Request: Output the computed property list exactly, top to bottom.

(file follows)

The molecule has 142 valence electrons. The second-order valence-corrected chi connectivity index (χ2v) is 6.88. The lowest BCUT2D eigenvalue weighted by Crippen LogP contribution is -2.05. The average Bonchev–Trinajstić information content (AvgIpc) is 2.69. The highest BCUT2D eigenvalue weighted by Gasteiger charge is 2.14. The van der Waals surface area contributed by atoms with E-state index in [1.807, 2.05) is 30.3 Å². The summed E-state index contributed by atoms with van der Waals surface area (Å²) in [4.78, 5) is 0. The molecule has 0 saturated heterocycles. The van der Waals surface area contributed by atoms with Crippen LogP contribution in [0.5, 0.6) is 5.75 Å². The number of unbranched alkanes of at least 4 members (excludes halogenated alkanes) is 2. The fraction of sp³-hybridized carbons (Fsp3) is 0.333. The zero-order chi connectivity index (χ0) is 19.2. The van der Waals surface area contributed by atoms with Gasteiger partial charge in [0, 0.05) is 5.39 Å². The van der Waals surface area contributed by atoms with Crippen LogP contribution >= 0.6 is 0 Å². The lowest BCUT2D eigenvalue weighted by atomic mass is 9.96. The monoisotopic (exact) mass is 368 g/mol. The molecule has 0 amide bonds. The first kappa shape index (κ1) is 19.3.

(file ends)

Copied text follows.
The molecule has 142 valence electrons. The second-order valence-corrected chi connectivity index (χ2v) is 6.88. The lowest BCUT2D eigenvalue weighted by Crippen LogP contribution is -2.05. The average Bonchev–Trinajstić information content (AvgIpc) is 2.69. The highest BCUT2D eigenvalue weighted by Gasteiger charge is 2.14. The van der Waals surface area contributed by atoms with E-state index in [1.807, 2.05) is 30.3 Å². The summed E-state index contributed by atoms with van der Waals surface area (Å²) in [4.78, 5) is 0. The molecule has 0 saturated heterocycles. The van der Waals surface area contributed by atoms with Crippen LogP contribution in [0.5, 0.6) is 5.75 Å². The number of unbranched alkanes of at least 4 members (excludes halogenated alkanes) is 2. The fraction of sp³-hybridized carbons (Fsp3) is 0.333. The zero-order chi connectivity index (χ0) is 19.2. The van der Waals surface area contributed by atoms with Gasteiger partial charge in [0, 0.05) is 5.39 Å². The van der Waals surface area contributed by atoms with Crippen LogP contribution >= 0.6 is 0 Å². The lowest BCUT2D eigenvalue weighted by atomic mass is 9.96. The monoisotopic (exact) mass is 368 g/mol. The molecule has 0 amide bonds. The first kappa shape index (κ1) is 19.3.